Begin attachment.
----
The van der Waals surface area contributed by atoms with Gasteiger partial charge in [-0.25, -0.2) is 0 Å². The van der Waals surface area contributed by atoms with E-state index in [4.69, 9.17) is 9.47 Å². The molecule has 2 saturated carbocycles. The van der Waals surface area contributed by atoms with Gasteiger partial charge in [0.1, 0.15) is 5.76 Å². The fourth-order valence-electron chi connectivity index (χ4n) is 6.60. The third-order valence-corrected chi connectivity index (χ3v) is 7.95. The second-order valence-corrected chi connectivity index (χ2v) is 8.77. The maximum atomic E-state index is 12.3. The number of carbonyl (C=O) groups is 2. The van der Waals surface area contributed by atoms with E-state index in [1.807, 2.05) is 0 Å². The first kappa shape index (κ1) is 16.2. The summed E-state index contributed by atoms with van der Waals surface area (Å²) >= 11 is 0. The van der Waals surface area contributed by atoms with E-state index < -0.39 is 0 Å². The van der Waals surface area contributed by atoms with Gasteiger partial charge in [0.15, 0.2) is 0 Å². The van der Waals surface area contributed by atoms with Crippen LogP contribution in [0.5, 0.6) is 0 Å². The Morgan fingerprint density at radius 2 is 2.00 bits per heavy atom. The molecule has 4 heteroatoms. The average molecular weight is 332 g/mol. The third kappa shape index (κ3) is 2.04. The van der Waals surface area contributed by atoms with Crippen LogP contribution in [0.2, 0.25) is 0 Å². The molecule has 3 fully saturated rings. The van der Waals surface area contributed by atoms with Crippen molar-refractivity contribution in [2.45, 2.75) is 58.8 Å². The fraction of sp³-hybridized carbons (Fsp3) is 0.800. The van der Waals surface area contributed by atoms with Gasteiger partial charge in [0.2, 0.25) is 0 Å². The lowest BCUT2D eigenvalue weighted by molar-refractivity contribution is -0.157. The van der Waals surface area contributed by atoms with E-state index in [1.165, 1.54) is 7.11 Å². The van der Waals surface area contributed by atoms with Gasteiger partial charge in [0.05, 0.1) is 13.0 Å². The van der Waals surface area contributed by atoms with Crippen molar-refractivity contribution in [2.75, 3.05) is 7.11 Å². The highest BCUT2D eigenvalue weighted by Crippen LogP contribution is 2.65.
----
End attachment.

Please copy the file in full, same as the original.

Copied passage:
The van der Waals surface area contributed by atoms with Gasteiger partial charge in [-0.25, -0.2) is 0 Å². The van der Waals surface area contributed by atoms with E-state index in [4.69, 9.17) is 9.47 Å². The molecule has 2 saturated carbocycles. The van der Waals surface area contributed by atoms with Gasteiger partial charge in [0.1, 0.15) is 5.76 Å². The fourth-order valence-electron chi connectivity index (χ4n) is 6.60. The third-order valence-corrected chi connectivity index (χ3v) is 7.95. The second-order valence-corrected chi connectivity index (χ2v) is 8.77. The maximum atomic E-state index is 12.3. The number of carbonyl (C=O) groups is 2. The van der Waals surface area contributed by atoms with E-state index in [1.807, 2.05) is 0 Å². The first kappa shape index (κ1) is 16.2. The summed E-state index contributed by atoms with van der Waals surface area (Å²) >= 11 is 0. The van der Waals surface area contributed by atoms with E-state index < -0.39 is 0 Å². The van der Waals surface area contributed by atoms with Gasteiger partial charge in [0.15, 0.2) is 0 Å². The van der Waals surface area contributed by atoms with Crippen LogP contribution in [0.5, 0.6) is 0 Å². The Morgan fingerprint density at radius 2 is 2.00 bits per heavy atom. The molecule has 4 heteroatoms. The average molecular weight is 332 g/mol. The third kappa shape index (κ3) is 2.04. The van der Waals surface area contributed by atoms with Crippen LogP contribution in [0.2, 0.25) is 0 Å². The molecule has 3 fully saturated rings. The van der Waals surface area contributed by atoms with Crippen molar-refractivity contribution in [2.45, 2.75) is 58.8 Å². The fraction of sp³-hybridized carbons (Fsp3) is 0.800. The van der Waals surface area contributed by atoms with Gasteiger partial charge in [0.2, 0.25) is 0 Å². The lowest BCUT2D eigenvalue weighted by molar-refractivity contribution is -0.157. The van der Waals surface area contributed by atoms with E-state index in [1.165, 1.54) is 7.11 Å². The van der Waals surface area contributed by atoms with Gasteiger partial charge in [0.05, 0.1) is 13.0 Å². The van der Waals surface area contributed by atoms with Crippen molar-refractivity contribution in [2.75, 3.05) is 7.11 Å². The highest BCUT2D eigenvalue weighted by Crippen LogP contribution is 2.65.